Census: income grows in Prince Albert, but poverty challenges remain

Prince Albertans have gotten richer since 2005, but not as quickly as other Saskatchewan people.

That’s one insight from the latest census release on income and poverty, which also showed Prince Albert leading all Saskatchewan cities in its proportion of low-income residents – despite a notable improvement.

Statistics Canada released the data early Wednesday morning. It put Saskatchewan first among the ten provinces for median income growth between 2005 and 2015. But Prince Albert lagged about nine points behind that sprightly growth rate. 

Take the poorest half of Prince Albertans and find the resident who makes the most among them. That person made $35,862 before taxes – the median total income for the city. That’s less than the median income for Saskatchewan as a whole, which came in at $38,299, but more than what StatsCan reported for the nation as a whole.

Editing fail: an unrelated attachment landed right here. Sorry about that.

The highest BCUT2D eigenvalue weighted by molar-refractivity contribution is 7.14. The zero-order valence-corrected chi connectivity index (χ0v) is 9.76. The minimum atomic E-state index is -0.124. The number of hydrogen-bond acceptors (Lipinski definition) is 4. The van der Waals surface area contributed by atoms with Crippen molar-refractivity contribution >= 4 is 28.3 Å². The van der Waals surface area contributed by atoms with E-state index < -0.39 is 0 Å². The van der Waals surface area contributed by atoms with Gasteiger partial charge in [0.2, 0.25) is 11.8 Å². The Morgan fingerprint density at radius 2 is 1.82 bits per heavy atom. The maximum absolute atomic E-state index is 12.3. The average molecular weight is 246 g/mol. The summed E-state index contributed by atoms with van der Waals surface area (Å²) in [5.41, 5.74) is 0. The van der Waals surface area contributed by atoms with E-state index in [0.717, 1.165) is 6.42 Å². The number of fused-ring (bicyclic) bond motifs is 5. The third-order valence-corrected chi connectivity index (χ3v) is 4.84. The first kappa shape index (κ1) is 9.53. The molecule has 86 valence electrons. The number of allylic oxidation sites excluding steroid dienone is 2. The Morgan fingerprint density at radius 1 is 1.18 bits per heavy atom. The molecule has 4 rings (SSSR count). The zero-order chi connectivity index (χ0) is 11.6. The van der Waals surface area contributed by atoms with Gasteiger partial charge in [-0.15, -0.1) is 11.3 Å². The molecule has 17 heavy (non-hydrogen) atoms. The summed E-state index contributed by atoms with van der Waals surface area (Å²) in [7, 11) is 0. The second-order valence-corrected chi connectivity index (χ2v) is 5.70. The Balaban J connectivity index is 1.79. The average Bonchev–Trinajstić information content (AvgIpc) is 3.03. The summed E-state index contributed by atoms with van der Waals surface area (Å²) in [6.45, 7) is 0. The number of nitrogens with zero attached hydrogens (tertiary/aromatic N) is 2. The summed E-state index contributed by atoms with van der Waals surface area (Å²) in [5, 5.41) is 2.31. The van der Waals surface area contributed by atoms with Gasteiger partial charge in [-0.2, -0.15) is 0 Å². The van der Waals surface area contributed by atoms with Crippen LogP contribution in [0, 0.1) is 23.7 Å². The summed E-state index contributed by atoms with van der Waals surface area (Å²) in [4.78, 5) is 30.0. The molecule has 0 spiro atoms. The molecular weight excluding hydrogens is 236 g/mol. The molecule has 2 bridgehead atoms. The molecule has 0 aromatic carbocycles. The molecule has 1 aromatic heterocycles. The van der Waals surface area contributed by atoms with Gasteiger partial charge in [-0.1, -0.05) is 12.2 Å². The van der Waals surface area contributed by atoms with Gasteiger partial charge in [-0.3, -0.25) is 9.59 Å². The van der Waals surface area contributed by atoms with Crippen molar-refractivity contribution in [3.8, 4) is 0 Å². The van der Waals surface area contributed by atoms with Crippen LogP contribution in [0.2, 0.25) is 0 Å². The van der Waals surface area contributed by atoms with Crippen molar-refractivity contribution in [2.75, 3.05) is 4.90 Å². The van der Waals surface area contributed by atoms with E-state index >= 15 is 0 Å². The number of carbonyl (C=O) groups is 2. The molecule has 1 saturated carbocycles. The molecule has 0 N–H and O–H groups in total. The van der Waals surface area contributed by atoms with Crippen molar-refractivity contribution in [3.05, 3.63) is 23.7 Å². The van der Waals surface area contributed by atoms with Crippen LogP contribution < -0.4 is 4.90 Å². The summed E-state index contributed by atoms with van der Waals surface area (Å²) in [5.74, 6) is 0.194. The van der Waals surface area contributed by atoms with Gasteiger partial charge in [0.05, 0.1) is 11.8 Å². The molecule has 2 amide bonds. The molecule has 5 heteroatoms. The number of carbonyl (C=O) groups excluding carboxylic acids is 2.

Calculated in constant 2015 dollars, that middle-of-the-range Prince Albertan’s earnings rose 27.6 per cent, trailing Saskatchewan’s nation-leading growth rate of 36.2 per cent. Canada’s median individual income grew by 12.7 per cent, before taxes.

Prince Albert is also home to the highest proportion of low-income people among the 15 largest communities in the province. StatsCan found that 10.5 per cent of Prince Albert residents fall below the low-income cut off – the level at which families need to spend about two thirds of their money on necessities like food, clothing and shelter.

That’s still a major improvement since the 2005 census, when 17.3 per cent of the city made less than that threshold. In fact, that 6.8-point drop outpaced the province’s four-point reduction, suggesting that Prince Albert is doing relatively well at fighting poverty.

For more on this story, see the September 15 print or e-edition of the Daily Herald.